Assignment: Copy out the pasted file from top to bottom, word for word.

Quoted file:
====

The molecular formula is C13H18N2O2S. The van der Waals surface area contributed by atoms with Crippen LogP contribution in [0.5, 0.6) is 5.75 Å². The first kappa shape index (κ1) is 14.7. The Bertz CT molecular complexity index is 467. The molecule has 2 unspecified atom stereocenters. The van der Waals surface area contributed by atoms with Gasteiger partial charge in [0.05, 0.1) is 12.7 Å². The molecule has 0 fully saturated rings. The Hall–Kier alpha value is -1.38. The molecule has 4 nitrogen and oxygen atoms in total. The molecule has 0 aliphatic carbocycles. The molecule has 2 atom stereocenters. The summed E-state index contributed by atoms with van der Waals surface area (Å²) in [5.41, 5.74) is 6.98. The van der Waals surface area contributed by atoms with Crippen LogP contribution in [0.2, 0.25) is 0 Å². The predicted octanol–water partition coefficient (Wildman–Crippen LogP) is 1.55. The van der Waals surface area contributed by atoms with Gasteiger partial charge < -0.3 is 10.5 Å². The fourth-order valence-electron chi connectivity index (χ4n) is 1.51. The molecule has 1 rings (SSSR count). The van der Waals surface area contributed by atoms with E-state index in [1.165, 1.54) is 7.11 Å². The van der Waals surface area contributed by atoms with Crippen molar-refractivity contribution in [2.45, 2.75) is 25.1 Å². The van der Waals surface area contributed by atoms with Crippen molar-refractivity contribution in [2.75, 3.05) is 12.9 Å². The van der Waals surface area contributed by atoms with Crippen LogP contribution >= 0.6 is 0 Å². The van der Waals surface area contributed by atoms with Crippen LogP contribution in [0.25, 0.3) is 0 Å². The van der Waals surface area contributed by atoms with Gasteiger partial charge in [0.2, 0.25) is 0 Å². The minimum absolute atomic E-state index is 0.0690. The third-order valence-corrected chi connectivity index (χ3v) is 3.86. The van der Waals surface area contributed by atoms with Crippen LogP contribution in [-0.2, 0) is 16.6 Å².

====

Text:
The molecular formula is C13H18N2O2S. The van der Waals surface area contributed by atoms with Crippen LogP contribution in [0.5, 0.6) is 5.75 Å². The first kappa shape index (κ1) is 14.7. The Bertz CT molecular complexity index is 467. The molecule has 2 unspecified atom stereocenters. The van der Waals surface area contributed by atoms with Gasteiger partial charge in [0.05, 0.1) is 12.7 Å². The molecule has 0 fully saturated rings. The Hall–Kier alpha value is -1.38. The molecule has 4 nitrogen and oxygen atoms in total. The molecule has 0 aliphatic carbocycles. The molecule has 2 atom stereocenters. The summed E-state index contributed by atoms with van der Waals surface area (Å²) in [5.41, 5.74) is 6.98. The van der Waals surface area contributed by atoms with Crippen LogP contribution in [0.2, 0.25) is 0 Å². The predicted octanol–water partition coefficient (Wildman–Crippen LogP) is 1.55. The van der Waals surface area contributed by atoms with Gasteiger partial charge < -0.3 is 10.5 Å². The fourth-order valence-electron chi connectivity index (χ4n) is 1.51. The molecule has 1 rings (SSSR count). The van der Waals surface area contributed by atoms with E-state index in [1.165, 1.54) is 7.11 Å². The van der Waals surface area contributed by atoms with Crippen molar-refractivity contribution in [2.45, 2.75) is 25.1 Å². The van der Waals surface area contributed by atoms with Crippen molar-refractivity contribution in [2.75, 3.05) is 12.9 Å². The van der Waals surface area contributed by atoms with Crippen LogP contribution >= 0.6 is 0 Å². The van der Waals surface area contributed by atoms with Crippen LogP contribution in [0.25, 0.3) is 0 Å². The van der Waals surface area contributed by atoms with Gasteiger partial charge in [0.2, 0.25) is 0 Å². The minimum absolute atomic E-state index is 0.0690. The third-order valence-corrected chi connectivity index (χ3v) is 3.86. The van der Waals surface area contributed by atoms with Crippen LogP contribution in [-0.2, 0) is 16.6 Å².